David Lillehaug and Wilhelmina Wright, the latest two justices appointed to the Minnesota Supreme Court, won election Tuesday, staving off challenges to their seats on the state's highest court.
Lillehaug was challenged by West St. Paul attorney Michelle MacDonald, who founded the Family Innocence Nonprofit Project. MacDonald gained notoriety since winning the state Republican Party's endorsement last spring. Soon after, reports surfaced that she had been arrested for refusing to submit to a breath test and obstructing the legal process during an April 2013 traffic stop in which police suspected she was drunk.
She has wrangled with the party since then, including being barred from the party's booth at the Minnesota State Fair. A Dakota County jury convicted her in September.
Lillehaug, 60, was appointed to the court last year by Gov. Mark Dayton. He grew up in Sioux Falls, S.D., and graduated from Harvard Law School. He served as U.S. attorney for Minnesota from 1994 to 1998. He oversaw several high-profile gang prosecutions, including a case in which St. Paul gang members firebombed a home and killed five children. He was in private practice with Fredrikson & Byron for 11 years before his appointment.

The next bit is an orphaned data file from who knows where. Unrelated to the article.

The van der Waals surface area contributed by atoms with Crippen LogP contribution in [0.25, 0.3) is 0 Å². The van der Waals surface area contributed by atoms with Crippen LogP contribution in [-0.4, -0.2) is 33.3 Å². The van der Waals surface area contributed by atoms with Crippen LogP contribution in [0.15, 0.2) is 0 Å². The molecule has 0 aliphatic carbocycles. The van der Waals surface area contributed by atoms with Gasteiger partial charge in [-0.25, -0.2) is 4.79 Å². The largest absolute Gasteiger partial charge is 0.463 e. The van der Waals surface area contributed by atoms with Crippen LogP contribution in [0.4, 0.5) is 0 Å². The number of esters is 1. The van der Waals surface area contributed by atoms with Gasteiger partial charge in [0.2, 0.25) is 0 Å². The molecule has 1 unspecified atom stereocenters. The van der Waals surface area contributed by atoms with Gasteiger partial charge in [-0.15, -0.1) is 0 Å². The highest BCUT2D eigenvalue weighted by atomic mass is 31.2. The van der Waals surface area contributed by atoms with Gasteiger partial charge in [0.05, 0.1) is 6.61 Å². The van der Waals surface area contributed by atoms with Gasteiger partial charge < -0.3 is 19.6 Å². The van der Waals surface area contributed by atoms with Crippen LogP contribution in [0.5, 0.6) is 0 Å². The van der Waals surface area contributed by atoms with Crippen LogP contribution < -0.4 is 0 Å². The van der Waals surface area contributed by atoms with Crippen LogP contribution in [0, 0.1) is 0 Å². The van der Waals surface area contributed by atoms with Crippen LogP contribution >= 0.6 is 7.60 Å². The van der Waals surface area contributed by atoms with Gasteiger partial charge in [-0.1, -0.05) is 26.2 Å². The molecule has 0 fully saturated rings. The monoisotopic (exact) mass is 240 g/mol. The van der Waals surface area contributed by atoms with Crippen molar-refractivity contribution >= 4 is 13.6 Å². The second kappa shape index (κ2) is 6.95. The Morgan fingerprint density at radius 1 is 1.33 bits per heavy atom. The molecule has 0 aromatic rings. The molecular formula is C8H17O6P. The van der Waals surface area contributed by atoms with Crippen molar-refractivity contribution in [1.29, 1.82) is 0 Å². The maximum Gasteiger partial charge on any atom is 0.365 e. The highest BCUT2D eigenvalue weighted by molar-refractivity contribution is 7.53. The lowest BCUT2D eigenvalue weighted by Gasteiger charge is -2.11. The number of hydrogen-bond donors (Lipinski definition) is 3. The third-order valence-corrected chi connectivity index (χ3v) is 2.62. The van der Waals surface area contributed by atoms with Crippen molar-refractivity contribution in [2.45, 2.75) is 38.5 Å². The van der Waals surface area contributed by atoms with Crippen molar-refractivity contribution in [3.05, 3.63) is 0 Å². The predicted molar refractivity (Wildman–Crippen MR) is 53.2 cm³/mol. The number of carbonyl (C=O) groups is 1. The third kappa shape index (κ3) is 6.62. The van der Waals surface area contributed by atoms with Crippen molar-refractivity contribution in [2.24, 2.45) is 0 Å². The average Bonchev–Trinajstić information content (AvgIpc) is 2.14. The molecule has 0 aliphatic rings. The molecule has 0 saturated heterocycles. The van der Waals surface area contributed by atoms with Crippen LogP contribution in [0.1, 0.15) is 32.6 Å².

Wright faced John Hancock, a graduate of Hamline Law School in St. Paul. In a questionnaire by the Minnesota Newspaper Association, Hancock wrote that he has more than 30 years of combined legal and federal law enforcement experience.
Wright, 50, was appointed by Dayton in 2012. She graduated from Harvard Law School. She was an assistant U.S. attorney in Minnesota, where she prosecuted economic-fraud and violent-crime cases. She has served on all three levels of the state judiciary. She was a Ramsey County District Court trial judge from 2000 to 2002. She served on the Minnesota Court of Appeals for a decade before her ascent to the state Supreme Court. Justices are elected to six-year terms on the seven-member court.